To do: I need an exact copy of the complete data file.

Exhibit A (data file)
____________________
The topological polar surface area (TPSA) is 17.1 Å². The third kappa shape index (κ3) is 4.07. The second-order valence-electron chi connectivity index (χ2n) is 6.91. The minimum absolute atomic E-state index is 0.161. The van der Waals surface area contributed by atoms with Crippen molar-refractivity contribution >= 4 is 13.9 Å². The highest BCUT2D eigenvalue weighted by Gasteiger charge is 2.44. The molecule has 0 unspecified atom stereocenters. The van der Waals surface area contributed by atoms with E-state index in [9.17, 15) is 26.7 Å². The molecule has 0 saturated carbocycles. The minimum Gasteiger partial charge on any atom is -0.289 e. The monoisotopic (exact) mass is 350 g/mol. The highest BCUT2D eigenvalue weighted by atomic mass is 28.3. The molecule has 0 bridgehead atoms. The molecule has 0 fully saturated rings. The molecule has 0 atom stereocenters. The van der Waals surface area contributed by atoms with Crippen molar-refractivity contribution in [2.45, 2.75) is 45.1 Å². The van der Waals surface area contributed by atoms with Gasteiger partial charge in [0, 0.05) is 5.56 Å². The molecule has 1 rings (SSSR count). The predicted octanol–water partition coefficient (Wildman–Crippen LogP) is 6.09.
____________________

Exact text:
The topological polar surface area (TPSA) is 17.1 Å². The third kappa shape index (κ3) is 4.07. The second-order valence-electron chi connectivity index (χ2n) is 6.91. The minimum absolute atomic E-state index is 0.161. The van der Waals surface area contributed by atoms with Crippen molar-refractivity contribution >= 4 is 13.9 Å². The highest BCUT2D eigenvalue weighted by Gasteiger charge is 2.44. The molecule has 0 unspecified atom stereocenters. The van der Waals surface area contributed by atoms with E-state index in [9.17, 15) is 26.7 Å². The molecule has 0 saturated carbocycles. The minimum Gasteiger partial charge on any atom is -0.289 e. The monoisotopic (exact) mass is 350 g/mol. The highest BCUT2D eigenvalue weighted by atomic mass is 28.3. The molecule has 0 bridgehead atoms. The molecule has 0 fully saturated rings. The molecule has 0 atom stereocenters. The van der Waals surface area contributed by atoms with Crippen molar-refractivity contribution in [2.45, 2.75) is 45.1 Å². The van der Waals surface area contributed by atoms with Gasteiger partial charge in [0, 0.05) is 5.56 Å². The molecule has 1 rings (SSSR count). The predicted octanol–water partition coefficient (Wildman–Crippen LogP) is 6.09.